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## Resistors in Series and in Parallel

Resistors are probably the most commonly occurring components in electronic circuits. Practical circuits often contain very complicated combinations of resistors. It is, therefore, useful to have a set of rules for finding the equivalent resistance of some general arrangement of resistors. It turns out that we can always find the equivalent resistance by repeated application of two simple rules. These rules relate to resistors connected in series and in parallel. Consider two resistors connected in series, as shown in Fig. 18. It is clear that the same current flows through both resistors. For, if this were not the case, charge would build up in one or other of the resistors, which would not correspond to a steady-state situation (thus violating the fundamental assumption of this section). Suppose that the potential drop from point to point is . This drop is the sum of the potential drops and across the two resistors and , respectively. Thus, (135)

According to Ohm's law, the equivalent resistance between and is the ratio of the potential drop across these points and the current which flows between them. Thus, (136)

giving (137)

Here, we have made use of the fact that the current is common to all three resistors. Hence, the rule is
The equivalent resistance of two resistors connected in series is the sum of the individual resistances.
For resistors connected in series, Eq. (137) generalizes to . Consider two resistors connected in parallel, as shown in Fig. 19. It is clear, from the figure, that the potential drop across the two resistors is the same. In general, however, the currents and which flow through resistors and , respectively, are different. According to Ohm's law, the equivalent resistance between and is the ratio of the potential drop across these points and the current which flows between them. This current must equal the sum of the currents and flowing through the two resistors, otherwise charge would build up at one or both of the junctions in the circuit. Thus, (138)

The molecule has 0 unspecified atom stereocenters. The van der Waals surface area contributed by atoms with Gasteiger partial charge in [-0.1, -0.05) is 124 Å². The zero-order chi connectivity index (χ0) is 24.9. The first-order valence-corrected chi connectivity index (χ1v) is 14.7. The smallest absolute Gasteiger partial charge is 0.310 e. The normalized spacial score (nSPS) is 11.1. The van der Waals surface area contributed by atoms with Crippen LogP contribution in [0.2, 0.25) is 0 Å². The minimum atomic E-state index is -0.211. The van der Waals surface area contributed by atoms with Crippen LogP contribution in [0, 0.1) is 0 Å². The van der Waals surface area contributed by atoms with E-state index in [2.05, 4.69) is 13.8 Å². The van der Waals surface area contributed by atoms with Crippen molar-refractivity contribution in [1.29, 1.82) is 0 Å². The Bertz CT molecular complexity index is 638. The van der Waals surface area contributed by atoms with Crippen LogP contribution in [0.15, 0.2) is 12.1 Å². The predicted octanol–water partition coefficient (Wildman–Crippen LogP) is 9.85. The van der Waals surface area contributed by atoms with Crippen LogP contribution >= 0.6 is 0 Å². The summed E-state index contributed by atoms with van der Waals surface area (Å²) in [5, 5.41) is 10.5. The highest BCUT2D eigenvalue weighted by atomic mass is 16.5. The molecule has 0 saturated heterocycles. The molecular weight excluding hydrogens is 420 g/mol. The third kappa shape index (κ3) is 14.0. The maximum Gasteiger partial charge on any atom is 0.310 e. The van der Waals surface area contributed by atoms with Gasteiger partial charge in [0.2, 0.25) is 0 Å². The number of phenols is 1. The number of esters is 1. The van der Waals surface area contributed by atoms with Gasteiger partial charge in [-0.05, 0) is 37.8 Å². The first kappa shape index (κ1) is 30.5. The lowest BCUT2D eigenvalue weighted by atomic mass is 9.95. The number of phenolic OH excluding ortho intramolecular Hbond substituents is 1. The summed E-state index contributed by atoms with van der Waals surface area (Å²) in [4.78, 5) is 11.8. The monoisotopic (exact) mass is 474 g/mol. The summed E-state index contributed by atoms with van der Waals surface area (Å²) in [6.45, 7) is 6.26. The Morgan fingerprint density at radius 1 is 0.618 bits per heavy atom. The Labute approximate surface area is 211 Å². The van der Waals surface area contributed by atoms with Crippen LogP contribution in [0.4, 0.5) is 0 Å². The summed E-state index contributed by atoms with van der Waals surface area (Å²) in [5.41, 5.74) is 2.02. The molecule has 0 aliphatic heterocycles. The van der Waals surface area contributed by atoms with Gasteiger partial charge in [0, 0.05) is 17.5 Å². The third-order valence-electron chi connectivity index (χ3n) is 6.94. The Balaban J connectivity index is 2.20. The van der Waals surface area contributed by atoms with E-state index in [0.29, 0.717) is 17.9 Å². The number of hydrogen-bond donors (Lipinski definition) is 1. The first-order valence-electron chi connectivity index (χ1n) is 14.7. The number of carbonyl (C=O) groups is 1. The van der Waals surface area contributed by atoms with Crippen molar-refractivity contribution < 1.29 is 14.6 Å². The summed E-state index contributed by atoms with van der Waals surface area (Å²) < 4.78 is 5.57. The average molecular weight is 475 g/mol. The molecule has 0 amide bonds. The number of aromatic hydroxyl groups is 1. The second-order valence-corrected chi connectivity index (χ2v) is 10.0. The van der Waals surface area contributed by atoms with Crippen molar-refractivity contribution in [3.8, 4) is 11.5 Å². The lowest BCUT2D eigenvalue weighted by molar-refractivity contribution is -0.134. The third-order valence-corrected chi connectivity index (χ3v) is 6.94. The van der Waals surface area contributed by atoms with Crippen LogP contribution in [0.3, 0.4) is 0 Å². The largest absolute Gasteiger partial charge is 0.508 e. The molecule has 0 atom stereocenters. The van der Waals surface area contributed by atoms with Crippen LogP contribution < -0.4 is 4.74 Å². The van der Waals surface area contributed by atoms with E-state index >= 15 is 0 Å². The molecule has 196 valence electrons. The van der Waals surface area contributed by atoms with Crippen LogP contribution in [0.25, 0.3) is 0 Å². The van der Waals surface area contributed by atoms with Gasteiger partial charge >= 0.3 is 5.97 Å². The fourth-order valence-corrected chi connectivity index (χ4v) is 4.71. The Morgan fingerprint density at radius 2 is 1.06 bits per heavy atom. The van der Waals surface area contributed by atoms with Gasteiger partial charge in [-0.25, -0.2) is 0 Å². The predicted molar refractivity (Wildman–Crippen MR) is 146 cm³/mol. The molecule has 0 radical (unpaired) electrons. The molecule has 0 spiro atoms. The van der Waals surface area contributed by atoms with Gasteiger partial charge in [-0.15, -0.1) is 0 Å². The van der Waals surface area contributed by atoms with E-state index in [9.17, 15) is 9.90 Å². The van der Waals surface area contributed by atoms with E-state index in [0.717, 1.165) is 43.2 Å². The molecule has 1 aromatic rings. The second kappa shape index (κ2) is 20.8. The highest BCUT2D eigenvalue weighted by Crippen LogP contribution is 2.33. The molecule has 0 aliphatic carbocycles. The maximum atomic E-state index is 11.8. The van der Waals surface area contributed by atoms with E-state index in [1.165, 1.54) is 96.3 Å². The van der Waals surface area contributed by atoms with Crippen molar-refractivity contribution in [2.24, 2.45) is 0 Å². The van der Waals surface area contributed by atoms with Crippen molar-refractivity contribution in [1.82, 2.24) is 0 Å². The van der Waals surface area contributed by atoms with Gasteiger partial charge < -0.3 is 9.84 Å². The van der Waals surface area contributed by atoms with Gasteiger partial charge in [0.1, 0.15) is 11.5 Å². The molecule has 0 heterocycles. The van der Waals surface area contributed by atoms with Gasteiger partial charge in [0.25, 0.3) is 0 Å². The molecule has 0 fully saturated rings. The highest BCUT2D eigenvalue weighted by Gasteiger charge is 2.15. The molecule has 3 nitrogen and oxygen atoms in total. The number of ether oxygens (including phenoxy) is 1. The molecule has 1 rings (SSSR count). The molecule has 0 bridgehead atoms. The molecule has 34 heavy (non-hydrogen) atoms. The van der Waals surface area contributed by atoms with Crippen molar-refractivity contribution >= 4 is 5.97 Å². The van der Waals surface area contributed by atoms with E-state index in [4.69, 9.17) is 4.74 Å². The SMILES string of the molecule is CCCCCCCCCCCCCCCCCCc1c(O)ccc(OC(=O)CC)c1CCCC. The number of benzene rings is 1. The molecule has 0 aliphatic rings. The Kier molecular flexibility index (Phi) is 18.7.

It follows that (139)

giving (140)

Here, we have made use of the fact that the potential drop is common to all three resistors. Clearly, the rule is
The reciprocal of the equivalent resistance of two resistances connected in parallel is the sum of the reciprocals of the individual resistances.
For resistors connected in parallel, Eq. (140) generalizes to .   Next: Kirchhoff's Rules Up: Electric Current Previous: Emf and Internal Resistance
Richard Fitzpatrick 2007-07-14